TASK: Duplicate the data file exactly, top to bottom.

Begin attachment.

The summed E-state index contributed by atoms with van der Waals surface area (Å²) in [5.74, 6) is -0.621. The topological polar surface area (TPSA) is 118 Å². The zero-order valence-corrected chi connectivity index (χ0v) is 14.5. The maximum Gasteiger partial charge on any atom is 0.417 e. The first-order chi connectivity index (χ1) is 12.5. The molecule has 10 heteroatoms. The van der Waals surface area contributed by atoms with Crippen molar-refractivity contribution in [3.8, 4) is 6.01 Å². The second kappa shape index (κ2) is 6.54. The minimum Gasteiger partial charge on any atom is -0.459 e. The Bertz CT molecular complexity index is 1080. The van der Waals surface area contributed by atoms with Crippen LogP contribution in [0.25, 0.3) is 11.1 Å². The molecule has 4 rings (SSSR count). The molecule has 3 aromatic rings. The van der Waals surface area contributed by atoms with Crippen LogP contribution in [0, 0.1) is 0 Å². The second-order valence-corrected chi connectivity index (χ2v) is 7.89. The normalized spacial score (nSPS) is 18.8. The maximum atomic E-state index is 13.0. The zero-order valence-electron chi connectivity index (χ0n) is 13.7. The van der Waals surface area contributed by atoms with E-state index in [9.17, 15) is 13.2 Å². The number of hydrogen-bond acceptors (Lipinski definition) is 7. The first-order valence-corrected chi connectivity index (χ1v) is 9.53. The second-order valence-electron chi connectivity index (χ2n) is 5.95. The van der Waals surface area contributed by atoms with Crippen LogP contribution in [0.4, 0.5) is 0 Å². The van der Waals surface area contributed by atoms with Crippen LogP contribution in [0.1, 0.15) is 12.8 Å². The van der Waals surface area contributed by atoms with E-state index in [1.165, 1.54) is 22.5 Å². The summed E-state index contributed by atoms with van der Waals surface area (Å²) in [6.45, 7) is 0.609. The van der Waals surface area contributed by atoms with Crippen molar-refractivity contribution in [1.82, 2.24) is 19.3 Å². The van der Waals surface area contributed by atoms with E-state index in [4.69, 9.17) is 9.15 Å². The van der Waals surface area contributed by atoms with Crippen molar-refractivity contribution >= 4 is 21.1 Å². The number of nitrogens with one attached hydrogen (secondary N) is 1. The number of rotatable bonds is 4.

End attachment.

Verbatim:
The summed E-state index contributed by atoms with van der Waals surface area (Å²) in [5.74, 6) is -0.621. The topological polar surface area (TPSA) is 118 Å². The zero-order valence-corrected chi connectivity index (χ0v) is 14.5. The maximum Gasteiger partial charge on any atom is 0.417 e. The first-order chi connectivity index (χ1) is 12.5. The molecule has 10 heteroatoms. The van der Waals surface area contributed by atoms with Crippen molar-refractivity contribution in [3.8, 4) is 6.01 Å². The second kappa shape index (κ2) is 6.54. The minimum Gasteiger partial charge on any atom is -0.459 e. The Bertz CT molecular complexity index is 1080. The van der Waals surface area contributed by atoms with Crippen LogP contribution in [0.25, 0.3) is 11.1 Å². The molecule has 4 rings (SSSR count). The molecule has 3 aromatic rings. The van der Waals surface area contributed by atoms with Crippen LogP contribution in [0, 0.1) is 0 Å². The second-order valence-corrected chi connectivity index (χ2v) is 7.89. The normalized spacial score (nSPS) is 18.8. The maximum atomic E-state index is 13.0. The zero-order valence-electron chi connectivity index (χ0n) is 13.7. The van der Waals surface area contributed by atoms with E-state index in [9.17, 15) is 13.2 Å². The number of hydrogen-bond acceptors (Lipinski definition) is 7. The first-order valence-corrected chi connectivity index (χ1v) is 9.53. The second-order valence-electron chi connectivity index (χ2n) is 5.95. The van der Waals surface area contributed by atoms with Crippen LogP contribution in [0.4, 0.5) is 0 Å². The van der Waals surface area contributed by atoms with Crippen LogP contribution in [0.1, 0.15) is 12.8 Å². The van der Waals surface area contributed by atoms with E-state index in [1.165, 1.54) is 22.5 Å². The summed E-state index contributed by atoms with van der Waals surface area (Å²) in [6.45, 7) is 0.609. The van der Waals surface area contributed by atoms with Crippen molar-refractivity contribution in [1.82, 2.24) is 19.3 Å². The van der Waals surface area contributed by atoms with E-state index in [4.69, 9.17) is 9.15 Å². The van der Waals surface area contributed by atoms with Crippen molar-refractivity contribution >= 4 is 21.1 Å². The number of nitrogens with one attached hydrogen (secondary N) is 1. The number of rotatable bonds is 4.